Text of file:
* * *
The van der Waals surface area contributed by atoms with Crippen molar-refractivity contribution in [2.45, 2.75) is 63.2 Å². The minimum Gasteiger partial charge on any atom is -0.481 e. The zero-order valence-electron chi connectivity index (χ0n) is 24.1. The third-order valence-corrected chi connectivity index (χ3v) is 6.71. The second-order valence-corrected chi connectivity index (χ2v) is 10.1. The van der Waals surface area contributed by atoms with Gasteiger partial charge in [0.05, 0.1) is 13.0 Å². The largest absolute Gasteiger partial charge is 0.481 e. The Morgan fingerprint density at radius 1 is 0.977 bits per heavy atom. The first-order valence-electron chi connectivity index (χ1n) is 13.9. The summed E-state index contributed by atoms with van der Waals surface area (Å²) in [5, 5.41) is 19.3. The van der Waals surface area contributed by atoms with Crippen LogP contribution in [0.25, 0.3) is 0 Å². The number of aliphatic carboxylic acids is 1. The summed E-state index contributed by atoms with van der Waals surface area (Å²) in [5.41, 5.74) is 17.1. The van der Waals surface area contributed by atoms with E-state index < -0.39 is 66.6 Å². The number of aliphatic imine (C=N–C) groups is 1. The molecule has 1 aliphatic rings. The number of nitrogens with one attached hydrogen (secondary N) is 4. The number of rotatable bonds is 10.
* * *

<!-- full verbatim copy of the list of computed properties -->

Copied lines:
The van der Waals surface area contributed by atoms with Crippen molar-refractivity contribution in [2.45, 2.75) is 63.2 Å². The minimum Gasteiger partial charge on any atom is -0.481 e. The zero-order valence-electron chi connectivity index (χ0n) is 24.1. The third-order valence-corrected chi connectivity index (χ3v) is 6.71. The second-order valence-corrected chi connectivity index (χ2v) is 10.1. The van der Waals surface area contributed by atoms with Gasteiger partial charge in [0.05, 0.1) is 13.0 Å². The largest absolute Gasteiger partial charge is 0.481 e. The Morgan fingerprint density at radius 1 is 0.977 bits per heavy atom. The first-order valence-electron chi connectivity index (χ1n) is 13.9. The summed E-state index contributed by atoms with van der Waals surface area (Å²) in [5, 5.41) is 19.3. The van der Waals surface area contributed by atoms with Crippen LogP contribution in [0.25, 0.3) is 0 Å². The number of aliphatic carboxylic acids is 1. The summed E-state index contributed by atoms with van der Waals surface area (Å²) in [5.41, 5.74) is 17.1. The van der Waals surface area contributed by atoms with E-state index < -0.39 is 66.6 Å². The number of aliphatic imine (C=N–C) groups is 1. The molecule has 1 aliphatic rings. The number of nitrogens with one attached hydrogen (secondary N) is 4. The number of rotatable bonds is 10.